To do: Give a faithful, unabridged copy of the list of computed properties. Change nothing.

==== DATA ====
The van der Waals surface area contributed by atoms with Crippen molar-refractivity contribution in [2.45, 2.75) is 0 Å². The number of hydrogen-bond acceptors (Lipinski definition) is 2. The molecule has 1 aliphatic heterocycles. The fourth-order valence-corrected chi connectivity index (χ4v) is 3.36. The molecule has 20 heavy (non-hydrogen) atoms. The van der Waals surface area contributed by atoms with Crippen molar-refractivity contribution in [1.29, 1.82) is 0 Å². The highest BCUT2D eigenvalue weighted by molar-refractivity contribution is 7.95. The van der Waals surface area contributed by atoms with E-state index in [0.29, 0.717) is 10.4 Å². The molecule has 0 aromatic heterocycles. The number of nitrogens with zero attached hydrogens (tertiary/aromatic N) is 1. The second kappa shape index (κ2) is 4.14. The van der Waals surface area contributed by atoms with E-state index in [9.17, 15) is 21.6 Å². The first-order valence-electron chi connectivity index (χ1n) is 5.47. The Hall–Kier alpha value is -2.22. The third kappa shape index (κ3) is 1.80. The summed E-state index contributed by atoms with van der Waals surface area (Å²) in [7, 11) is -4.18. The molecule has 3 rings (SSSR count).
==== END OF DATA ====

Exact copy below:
The van der Waals surface area contributed by atoms with Crippen molar-refractivity contribution in [2.45, 2.75) is 0 Å². The number of hydrogen-bond acceptors (Lipinski definition) is 2. The molecule has 1 aliphatic heterocycles. The fourth-order valence-corrected chi connectivity index (χ4v) is 3.36. The molecule has 20 heavy (non-hydrogen) atoms. The van der Waals surface area contributed by atoms with Crippen molar-refractivity contribution in [1.29, 1.82) is 0 Å². The highest BCUT2D eigenvalue weighted by molar-refractivity contribution is 7.95. The van der Waals surface area contributed by atoms with E-state index in [0.29, 0.717) is 10.4 Å². The molecule has 0 aromatic heterocycles. The number of nitrogens with zero attached hydrogens (tertiary/aromatic N) is 1. The second kappa shape index (κ2) is 4.14. The van der Waals surface area contributed by atoms with E-state index in [9.17, 15) is 21.6 Å². The first-order valence-electron chi connectivity index (χ1n) is 5.47. The Hall–Kier alpha value is -2.22. The third kappa shape index (κ3) is 1.80. The summed E-state index contributed by atoms with van der Waals surface area (Å²) in [7, 11) is -4.18. The molecule has 3 rings (SSSR count).